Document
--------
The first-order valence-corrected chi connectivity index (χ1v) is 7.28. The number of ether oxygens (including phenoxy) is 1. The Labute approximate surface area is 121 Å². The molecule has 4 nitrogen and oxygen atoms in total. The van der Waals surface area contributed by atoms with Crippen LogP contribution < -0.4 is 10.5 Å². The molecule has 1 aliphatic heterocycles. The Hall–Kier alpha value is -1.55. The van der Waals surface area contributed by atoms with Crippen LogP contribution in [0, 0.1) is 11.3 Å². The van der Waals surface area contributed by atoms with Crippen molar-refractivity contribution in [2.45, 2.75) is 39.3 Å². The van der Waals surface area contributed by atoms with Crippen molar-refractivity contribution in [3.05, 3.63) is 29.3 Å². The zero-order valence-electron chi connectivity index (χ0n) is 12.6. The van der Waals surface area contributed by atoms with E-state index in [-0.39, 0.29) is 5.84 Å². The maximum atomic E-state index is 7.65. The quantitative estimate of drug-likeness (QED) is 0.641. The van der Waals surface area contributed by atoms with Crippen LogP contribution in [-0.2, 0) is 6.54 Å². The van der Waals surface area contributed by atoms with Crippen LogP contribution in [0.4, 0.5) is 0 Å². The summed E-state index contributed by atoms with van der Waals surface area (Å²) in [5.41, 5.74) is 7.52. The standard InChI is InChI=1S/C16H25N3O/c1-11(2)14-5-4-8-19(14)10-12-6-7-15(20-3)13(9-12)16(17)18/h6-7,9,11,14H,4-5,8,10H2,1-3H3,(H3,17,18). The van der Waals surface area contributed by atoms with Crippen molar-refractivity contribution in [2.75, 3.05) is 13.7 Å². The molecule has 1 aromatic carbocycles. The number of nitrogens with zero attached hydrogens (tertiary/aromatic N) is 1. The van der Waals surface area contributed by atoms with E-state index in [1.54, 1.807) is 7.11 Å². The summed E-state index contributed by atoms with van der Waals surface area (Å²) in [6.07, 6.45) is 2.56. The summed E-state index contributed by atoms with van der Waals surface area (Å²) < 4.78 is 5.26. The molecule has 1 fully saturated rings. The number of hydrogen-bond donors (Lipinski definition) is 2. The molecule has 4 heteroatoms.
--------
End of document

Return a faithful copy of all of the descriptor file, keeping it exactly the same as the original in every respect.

The first-order valence-corrected chi connectivity index (χ1v) is 7.28. The number of ether oxygens (including phenoxy) is 1. The Labute approximate surface area is 121 Å². The molecule has 4 nitrogen and oxygen atoms in total. The van der Waals surface area contributed by atoms with Crippen LogP contribution < -0.4 is 10.5 Å². The molecule has 1 aliphatic heterocycles. The Hall–Kier alpha value is -1.55. The van der Waals surface area contributed by atoms with Crippen LogP contribution in [0, 0.1) is 11.3 Å². The van der Waals surface area contributed by atoms with Crippen molar-refractivity contribution in [2.45, 2.75) is 39.3 Å². The van der Waals surface area contributed by atoms with Crippen molar-refractivity contribution in [3.05, 3.63) is 29.3 Å². The zero-order valence-electron chi connectivity index (χ0n) is 12.6. The van der Waals surface area contributed by atoms with E-state index in [-0.39, 0.29) is 5.84 Å². The maximum atomic E-state index is 7.65. The quantitative estimate of drug-likeness (QED) is 0.641. The van der Waals surface area contributed by atoms with Crippen LogP contribution in [-0.2, 0) is 6.54 Å². The van der Waals surface area contributed by atoms with Crippen LogP contribution in [0.4, 0.5) is 0 Å². The summed E-state index contributed by atoms with van der Waals surface area (Å²) in [5.41, 5.74) is 7.52. The standard InChI is InChI=1S/C16H25N3O/c1-11(2)14-5-4-8-19(14)10-12-6-7-15(20-3)13(9-12)16(17)18/h6-7,9,11,14H,4-5,8,10H2,1-3H3,(H3,17,18). The van der Waals surface area contributed by atoms with Crippen molar-refractivity contribution in [2.75, 3.05) is 13.7 Å². The molecule has 1 aromatic carbocycles. The number of nitrogens with zero attached hydrogens (tertiary/aromatic N) is 1. The van der Waals surface area contributed by atoms with E-state index in [1.54, 1.807) is 7.11 Å². The summed E-state index contributed by atoms with van der Waals surface area (Å²) in [6.07, 6.45) is 2.56. The summed E-state index contributed by atoms with van der Waals surface area (Å²) < 4.78 is 5.26. The molecule has 1 fully saturated rings. The number of hydrogen-bond donors (Lipinski definition) is 2. The molecule has 4 heteroatoms.